There are several technologies enabling interactive in-memory analytics. One of the older – but still highly relevant – ones is memcached for databases. Its original use case was to speed up web applications accessing the database with many user accessing, i.e. writing and reading, in parallel the same data. Similar technologies are also used for Master Data Management (MDM) systems, because they need to deliver and receive data from a lot of sources to different systems as well as business processes with many users. This would be difficult if one relies only on databases.

Other technologies focus on the emerging Big Data Platforms based on Hadoop, but also augment in-memory batch processing engines, such as Spark. For instance, Apache Ignite provides functionality similar to memcached, but also supporting Big Data platforms and in-memory batch processing engines. For example, you can create shared RDDs for Spark. Furthermore, you can cache Hive tables or partitions in-memory. Alternatively, you can use the Ignite DataGrid to cache selected queries in-memory.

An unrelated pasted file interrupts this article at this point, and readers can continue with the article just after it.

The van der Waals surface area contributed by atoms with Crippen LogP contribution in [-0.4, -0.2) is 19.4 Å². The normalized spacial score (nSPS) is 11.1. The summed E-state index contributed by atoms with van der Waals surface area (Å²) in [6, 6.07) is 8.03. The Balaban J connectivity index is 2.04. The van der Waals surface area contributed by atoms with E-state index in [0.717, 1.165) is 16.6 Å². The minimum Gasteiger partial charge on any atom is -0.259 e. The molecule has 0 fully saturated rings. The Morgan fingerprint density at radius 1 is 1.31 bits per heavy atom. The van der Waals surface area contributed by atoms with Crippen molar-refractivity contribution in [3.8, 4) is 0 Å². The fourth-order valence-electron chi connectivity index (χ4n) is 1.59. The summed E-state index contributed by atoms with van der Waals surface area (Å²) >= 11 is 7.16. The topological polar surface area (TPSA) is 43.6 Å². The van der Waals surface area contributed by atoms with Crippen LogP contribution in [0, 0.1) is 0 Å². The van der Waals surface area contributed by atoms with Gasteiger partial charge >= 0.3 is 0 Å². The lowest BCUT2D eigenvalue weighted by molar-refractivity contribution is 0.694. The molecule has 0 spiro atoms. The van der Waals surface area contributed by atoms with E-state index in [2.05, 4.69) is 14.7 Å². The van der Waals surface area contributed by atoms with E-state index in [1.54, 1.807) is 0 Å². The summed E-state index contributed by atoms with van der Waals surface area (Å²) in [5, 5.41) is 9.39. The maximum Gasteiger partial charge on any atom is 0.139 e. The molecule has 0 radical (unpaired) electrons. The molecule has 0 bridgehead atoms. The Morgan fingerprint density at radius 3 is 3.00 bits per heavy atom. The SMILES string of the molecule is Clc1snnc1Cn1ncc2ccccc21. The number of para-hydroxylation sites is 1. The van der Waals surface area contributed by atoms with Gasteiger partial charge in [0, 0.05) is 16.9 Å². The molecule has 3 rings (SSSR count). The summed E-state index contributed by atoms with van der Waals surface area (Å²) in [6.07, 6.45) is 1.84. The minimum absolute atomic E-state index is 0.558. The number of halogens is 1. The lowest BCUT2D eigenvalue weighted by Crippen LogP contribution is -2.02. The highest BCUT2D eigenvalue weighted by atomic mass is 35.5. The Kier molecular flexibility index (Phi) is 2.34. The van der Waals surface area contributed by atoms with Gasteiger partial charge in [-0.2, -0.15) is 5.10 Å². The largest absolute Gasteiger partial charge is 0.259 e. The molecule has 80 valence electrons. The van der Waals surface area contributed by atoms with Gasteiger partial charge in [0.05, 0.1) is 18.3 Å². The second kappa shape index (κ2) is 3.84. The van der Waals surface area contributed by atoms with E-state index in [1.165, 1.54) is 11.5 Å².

These technologies support advanced in-memory indexes (keep in mind: it is always better not to read data!) and automated data temperature management. Another example is Apache Tachyon.

There are also very specialized interactive in-memory analytics engines, such as TitanDB for graphs. TitanDB is based on the Tinkerpop graph stack including the interactive Graph query (or graph traversal) language Gremlin. SAP HANA is a specific in-memory column database for OLTP, OLAP, text-analytics and graph applications. It has been extended to a full application stack cloud platform based on in-memory technology.